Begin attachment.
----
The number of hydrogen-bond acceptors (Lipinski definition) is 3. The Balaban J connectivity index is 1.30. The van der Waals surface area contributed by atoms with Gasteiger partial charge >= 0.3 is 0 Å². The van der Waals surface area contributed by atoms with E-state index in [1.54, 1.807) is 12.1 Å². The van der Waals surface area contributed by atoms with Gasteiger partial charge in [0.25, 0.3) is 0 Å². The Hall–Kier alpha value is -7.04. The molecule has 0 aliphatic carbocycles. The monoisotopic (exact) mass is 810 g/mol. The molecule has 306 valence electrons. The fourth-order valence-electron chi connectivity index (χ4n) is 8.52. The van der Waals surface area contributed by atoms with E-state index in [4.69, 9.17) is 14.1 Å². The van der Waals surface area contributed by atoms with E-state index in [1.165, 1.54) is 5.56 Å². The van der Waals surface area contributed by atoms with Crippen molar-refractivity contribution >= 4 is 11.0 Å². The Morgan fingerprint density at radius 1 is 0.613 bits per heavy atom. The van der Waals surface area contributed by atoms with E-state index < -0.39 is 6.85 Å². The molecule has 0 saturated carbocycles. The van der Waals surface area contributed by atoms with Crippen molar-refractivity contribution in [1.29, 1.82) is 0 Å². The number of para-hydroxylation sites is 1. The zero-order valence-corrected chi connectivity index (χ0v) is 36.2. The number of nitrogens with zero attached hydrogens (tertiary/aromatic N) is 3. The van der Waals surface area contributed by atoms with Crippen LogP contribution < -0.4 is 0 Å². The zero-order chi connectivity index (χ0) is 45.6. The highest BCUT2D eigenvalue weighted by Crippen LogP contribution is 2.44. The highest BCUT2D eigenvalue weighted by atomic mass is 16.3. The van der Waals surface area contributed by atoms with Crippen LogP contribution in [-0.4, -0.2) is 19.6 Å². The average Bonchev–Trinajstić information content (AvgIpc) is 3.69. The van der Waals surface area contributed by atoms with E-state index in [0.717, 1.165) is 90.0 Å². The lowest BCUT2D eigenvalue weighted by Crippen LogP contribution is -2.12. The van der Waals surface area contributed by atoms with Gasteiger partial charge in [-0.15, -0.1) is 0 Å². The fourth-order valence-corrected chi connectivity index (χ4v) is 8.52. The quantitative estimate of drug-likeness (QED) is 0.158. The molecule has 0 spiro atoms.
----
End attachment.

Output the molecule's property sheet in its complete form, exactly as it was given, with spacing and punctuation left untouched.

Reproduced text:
The number of hydrogen-bond acceptors (Lipinski definition) is 3. The Balaban J connectivity index is 1.30. The van der Waals surface area contributed by atoms with Gasteiger partial charge >= 0.3 is 0 Å². The van der Waals surface area contributed by atoms with E-state index in [1.54, 1.807) is 12.1 Å². The van der Waals surface area contributed by atoms with Gasteiger partial charge in [0.25, 0.3) is 0 Å². The Hall–Kier alpha value is -7.04. The molecule has 0 aliphatic carbocycles. The monoisotopic (exact) mass is 810 g/mol. The molecule has 306 valence electrons. The fourth-order valence-electron chi connectivity index (χ4n) is 8.52. The van der Waals surface area contributed by atoms with E-state index in [4.69, 9.17) is 14.1 Å². The van der Waals surface area contributed by atoms with E-state index in [1.165, 1.54) is 5.56 Å². The van der Waals surface area contributed by atoms with Crippen molar-refractivity contribution >= 4 is 11.0 Å². The Morgan fingerprint density at radius 1 is 0.613 bits per heavy atom. The van der Waals surface area contributed by atoms with E-state index < -0.39 is 6.85 Å². The molecule has 0 saturated carbocycles. The van der Waals surface area contributed by atoms with Crippen molar-refractivity contribution in [1.29, 1.82) is 0 Å². The number of para-hydroxylation sites is 1. The zero-order valence-corrected chi connectivity index (χ0v) is 36.2. The number of nitrogens with zero attached hydrogens (tertiary/aromatic N) is 3. The van der Waals surface area contributed by atoms with Crippen LogP contribution < -0.4 is 0 Å². The zero-order chi connectivity index (χ0) is 45.6. The highest BCUT2D eigenvalue weighted by Crippen LogP contribution is 2.44. The highest BCUT2D eigenvalue weighted by atomic mass is 16.3. The van der Waals surface area contributed by atoms with Crippen LogP contribution in [-0.4, -0.2) is 19.6 Å². The average Bonchev–Trinajstić information content (AvgIpc) is 3.69. The van der Waals surface area contributed by atoms with E-state index in [0.717, 1.165) is 90.0 Å². The lowest BCUT2D eigenvalue weighted by Crippen LogP contribution is -2.12. The van der Waals surface area contributed by atoms with Gasteiger partial charge in [-0.15, -0.1) is 0 Å². The fourth-order valence-corrected chi connectivity index (χ4v) is 8.52. The quantitative estimate of drug-likeness (QED) is 0.158. The molecule has 0 spiro atoms.